In my own practice, I revisited traumatic and painful experiences (during both my sits and my walks) and was able to observe them objectively, reframing them and finding peace. I discovered that the key to this self-somatic healing is to remain still for extended periods, allowing uncomfortable sensations to surface and be acknowledged. In the absence of emotional pressure valves, trauma surfaces, manifesting as physical and emotional discomforts like heat, nausea, and fear, after which it eventually loses its grip and dissipates.
Meditation vs. Psychedelics
Meditation and psychedelics can serve as both superficial tools (e.g. meditation for stress relief or psychedelics for party-enhancing sensory experiences) and profound spiritual sacraments.
In my piece on the perils of unearned wisdom, I wrote the following:
Above all, I think the most pernicious and understated peril of psychedelics is what I like to call the phenomena of “unearned wisdom”. For some time, you understand things that normally take years of committed spiritual practice and philosophical study to properly integrate. The half-life of these insights is short and you struggle to integrate them into your life, especially if it’s your first time encountering this kind of knowledge.
I believe that the “truths” you encounter during psychedelic experiences are the same as those you can come to through a life of contemplation, reflection, and practice. When you come to these truths from rigorous practice rather than being shot towards them in a rocket, you appreciate and understand them, and can more readily apply them to your life.
The truth is that you can use psychedelics as a tool to see what’s out there, but nothing will replace a regular practice of meditation, reflection, and contemplation. Be present with the mundane experience of your day-to-day life and you will find the answers you’re looking for.
I think my intuition was correct. The retreat's impact, though less intense in the moment, feels more enduring, easily integrated, and cultivable over time compared to fleeting psychedelic encounters. It’s given me something that I can work towards, not something that I grasp for a moment before it falls away like sand.
The important thing to note is the natural decay of neural connections in the brain if not regularly engaged. While psychedelics offer limitedsustainable practices, meditation consists of regular mindfulness practice, ensuring the benefits are retained and nurtured in the long-term.
Integration often poses the greatest challenge following any profound experience. I still struggle with this, so I’ll leave you with some advice from a friend who embarked on a 49-day retreat: Shift the integration paradigm from trying to blend spiritual values into everyday life to making spirituality your base, and allowing worldly concerns to flow in as space is available.
Striking a balance between worldly engagements and maintaining mental clarity is crucial. For my friend, a consistent meditation practice serves as an anchor, with two hours daily being the key to staying grounded. Habitually reconnecting with the transformative moments experienced during retreat can also help maintain that depth.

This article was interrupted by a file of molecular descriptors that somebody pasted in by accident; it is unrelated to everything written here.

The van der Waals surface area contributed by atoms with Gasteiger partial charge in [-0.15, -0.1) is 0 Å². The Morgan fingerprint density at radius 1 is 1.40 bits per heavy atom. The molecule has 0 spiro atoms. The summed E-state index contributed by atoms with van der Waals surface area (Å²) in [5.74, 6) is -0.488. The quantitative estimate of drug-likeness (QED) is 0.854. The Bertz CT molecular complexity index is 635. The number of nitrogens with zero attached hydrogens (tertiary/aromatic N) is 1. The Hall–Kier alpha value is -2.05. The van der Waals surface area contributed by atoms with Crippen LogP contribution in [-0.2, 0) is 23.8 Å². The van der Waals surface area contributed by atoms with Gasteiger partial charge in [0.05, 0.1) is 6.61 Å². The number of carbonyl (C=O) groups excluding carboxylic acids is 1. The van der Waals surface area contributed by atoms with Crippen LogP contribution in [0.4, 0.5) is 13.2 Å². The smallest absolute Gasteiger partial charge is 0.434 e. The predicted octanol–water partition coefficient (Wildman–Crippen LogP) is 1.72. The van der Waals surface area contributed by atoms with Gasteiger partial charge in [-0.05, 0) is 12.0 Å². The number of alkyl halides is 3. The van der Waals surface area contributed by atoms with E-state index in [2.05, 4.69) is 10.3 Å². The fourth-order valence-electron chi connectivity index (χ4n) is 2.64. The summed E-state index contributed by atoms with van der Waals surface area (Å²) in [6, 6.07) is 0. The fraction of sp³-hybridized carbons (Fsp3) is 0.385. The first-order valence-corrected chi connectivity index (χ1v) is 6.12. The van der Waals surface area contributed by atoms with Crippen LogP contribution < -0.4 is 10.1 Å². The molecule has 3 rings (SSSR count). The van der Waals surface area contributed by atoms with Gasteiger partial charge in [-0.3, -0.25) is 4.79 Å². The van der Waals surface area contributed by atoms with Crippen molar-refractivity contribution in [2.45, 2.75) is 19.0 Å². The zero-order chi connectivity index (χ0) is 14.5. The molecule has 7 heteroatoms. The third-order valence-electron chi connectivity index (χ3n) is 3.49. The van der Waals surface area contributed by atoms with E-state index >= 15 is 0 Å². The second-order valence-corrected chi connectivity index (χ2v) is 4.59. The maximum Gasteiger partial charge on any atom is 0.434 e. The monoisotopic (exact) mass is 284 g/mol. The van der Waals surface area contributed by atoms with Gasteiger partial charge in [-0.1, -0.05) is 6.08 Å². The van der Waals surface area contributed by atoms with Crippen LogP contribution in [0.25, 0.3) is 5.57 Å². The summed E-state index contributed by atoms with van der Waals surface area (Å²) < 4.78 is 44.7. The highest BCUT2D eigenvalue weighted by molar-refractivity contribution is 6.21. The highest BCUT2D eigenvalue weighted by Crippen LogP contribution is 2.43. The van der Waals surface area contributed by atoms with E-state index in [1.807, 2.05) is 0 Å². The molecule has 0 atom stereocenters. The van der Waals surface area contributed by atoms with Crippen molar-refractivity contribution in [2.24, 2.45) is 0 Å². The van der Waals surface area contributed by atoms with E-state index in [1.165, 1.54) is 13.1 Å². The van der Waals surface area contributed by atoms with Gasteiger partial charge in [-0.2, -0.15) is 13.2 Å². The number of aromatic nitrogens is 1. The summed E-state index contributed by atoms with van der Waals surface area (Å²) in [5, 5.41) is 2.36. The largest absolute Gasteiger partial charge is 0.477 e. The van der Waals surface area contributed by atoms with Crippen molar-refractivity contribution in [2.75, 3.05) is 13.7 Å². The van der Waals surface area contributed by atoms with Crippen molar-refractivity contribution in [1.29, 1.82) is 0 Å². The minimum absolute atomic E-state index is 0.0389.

To sustain this practice, he initially attempted three days of solitude per month during the pandemic. As of 2023, he’s adapted it to a blend of either a 3-day monthly or a 10-day every 3-4 months. After his first ever retreat (a 10-day), he realized that he wasn’t ready to regularly spend 1-2 hours a day meditating. The 49-day retreat became his catalyst to establish this practice, considering it takes around 21 days to build a habit.
The astounding level of clarity and peace I experienced during the retreat, and even months after, was transformative. It was as if everything just made sense, and I could perceive things for how they truly were, allowing me to act accordingly without being swayed by emotion or how I want things to be.
I’ve developed a deeper connection to my Indian heritage, as Vipassana was the original technique taught by the Buddha in India to reach enlightenment. As a result, I feel an overwhelming sense of gratitude and an earnest desire to give back. The purity of the experience, run entirely on donations and volunteers driven by the philosophy of serving others, moved me to tears on multiple occasions.
One key revelation was my lack of connection and understanding of bodily sensations as they relate to emotions—something I think many people struggle with, particularly men. Now, I feel a tighter connection, understanding, and acceptance of my own body, imperfections and all.
This introspective journey also fostered a stronger acceptance of my younger self via self-somatic therapy I unwittingly did during meditation. As I navigated past experiences and emotions, I found peace and understanding, reframing my perspective and creating a healthier relationship with my past.
The meta-process of mastery in anything became evident through this level of immersion. Like an athlete, I cut out distractions and maintained a singular focus. To achieve greatness and depth, a consistent dedication to this approach is essential, alongside a balance to prevent burnout. I now understand that one needs a ramp-up and some level of balance before and after diving into such things.
In terms of actionable takeaways, I am now placing greater intentionality on my inputs, striving to not compulsively be at "inbox zero", and working to be more present in the moment. I now recognize the pitfalls of being perpetually future-oriented, always planning, and not fully engaging with my present experience.
The retreat has gifted me a practice and a path that I am determined to follow for the rest of my life. While I am not yet ready to fully commit to it wholeheartedly, I have seen glimpses of its potential and trust that the right moment will come when I am prepared to dive deeper.
So there we have it. Since my first 10-day in November, I’ve done another retreat (a 3-day) which was a good reminder as to why I started down this journey in the first place. I’m happy to answer any questions about Vipassana or my experience! ✌🏽
Vipassana is just one modality to get here. There are many others, and I know that there’s lots of individual variation as to what sticks for you — though I think the immersive nature of these retreats leads to a lot of benefits that wouldn’t arise from other practices.
I did a lot of research beforehand though, including asking friends, reading articles, and listening to podcasts on people’s experience. Do as I say, not as I do 😄
Though mild amounts of discomfort can be valuable to sharpen concentration. It’s kind of like lifting weights—you only get stronger by progressively lifting heavier and heavier weights.
I do think that microdosing and integrating previously psychedelic experiences can be valuable to this end.